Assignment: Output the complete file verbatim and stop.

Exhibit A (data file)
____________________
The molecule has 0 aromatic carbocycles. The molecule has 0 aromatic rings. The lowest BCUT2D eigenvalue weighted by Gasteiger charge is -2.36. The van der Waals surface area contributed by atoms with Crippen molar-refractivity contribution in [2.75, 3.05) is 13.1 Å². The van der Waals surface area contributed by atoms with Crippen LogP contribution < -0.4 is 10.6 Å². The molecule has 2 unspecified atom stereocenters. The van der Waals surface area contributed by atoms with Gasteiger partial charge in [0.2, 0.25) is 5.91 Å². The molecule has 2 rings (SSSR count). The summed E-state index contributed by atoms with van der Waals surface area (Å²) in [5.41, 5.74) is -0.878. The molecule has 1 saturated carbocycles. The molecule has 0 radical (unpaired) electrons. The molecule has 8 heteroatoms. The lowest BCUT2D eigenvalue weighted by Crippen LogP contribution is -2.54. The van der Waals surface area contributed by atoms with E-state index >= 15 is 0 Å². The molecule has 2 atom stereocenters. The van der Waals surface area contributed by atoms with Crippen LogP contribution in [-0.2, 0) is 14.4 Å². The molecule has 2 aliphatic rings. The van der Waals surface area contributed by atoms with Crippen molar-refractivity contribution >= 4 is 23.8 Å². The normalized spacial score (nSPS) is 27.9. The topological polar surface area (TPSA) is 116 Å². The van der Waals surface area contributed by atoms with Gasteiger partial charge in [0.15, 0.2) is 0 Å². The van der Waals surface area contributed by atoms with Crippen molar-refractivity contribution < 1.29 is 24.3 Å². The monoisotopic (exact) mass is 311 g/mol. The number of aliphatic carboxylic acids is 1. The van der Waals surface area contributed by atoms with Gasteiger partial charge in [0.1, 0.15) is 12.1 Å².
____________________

The molecule has 0 aromatic carbocycles. The molecule has 0 aromatic rings. The lowest BCUT2D eigenvalue weighted by Gasteiger charge is -2.36. The van der Waals surface area contributed by atoms with Crippen molar-refractivity contribution in [2.75, 3.05) is 13.1 Å². The van der Waals surface area contributed by atoms with Crippen LogP contribution < -0.4 is 10.6 Å². The molecule has 2 unspecified atom stereocenters. The van der Waals surface area contributed by atoms with Gasteiger partial charge in [0.2, 0.25) is 5.91 Å². The molecule has 2 rings (SSSR count). The summed E-state index contributed by atoms with van der Waals surface area (Å²) in [5.41, 5.74) is -0.878. The molecule has 1 saturated carbocycles. The molecule has 0 radical (unpaired) electrons. The molecule has 8 heteroatoms. The lowest BCUT2D eigenvalue weighted by Crippen LogP contribution is -2.54. The van der Waals surface area contributed by atoms with E-state index >= 15 is 0 Å². The molecule has 2 atom stereocenters. The van der Waals surface area contributed by atoms with Crippen LogP contribution in [-0.2, 0) is 14.4 Å². The molecule has 2 aliphatic rings. The van der Waals surface area contributed by atoms with Crippen molar-refractivity contribution >= 4 is 23.8 Å². The normalized spacial score (nSPS) is 27.9. The topological polar surface area (TPSA) is 116 Å². The van der Waals surface area contributed by atoms with Gasteiger partial charge in [0.15, 0.2) is 0 Å². The van der Waals surface area contributed by atoms with Crippen molar-refractivity contribution < 1.29 is 24.3 Å². The monoisotopic (exact) mass is 311 g/mol. The number of aliphatic carboxylic acids is 1. The van der Waals surface area contributed by atoms with Gasteiger partial charge in [0.1, 0.15) is 12.1 Å².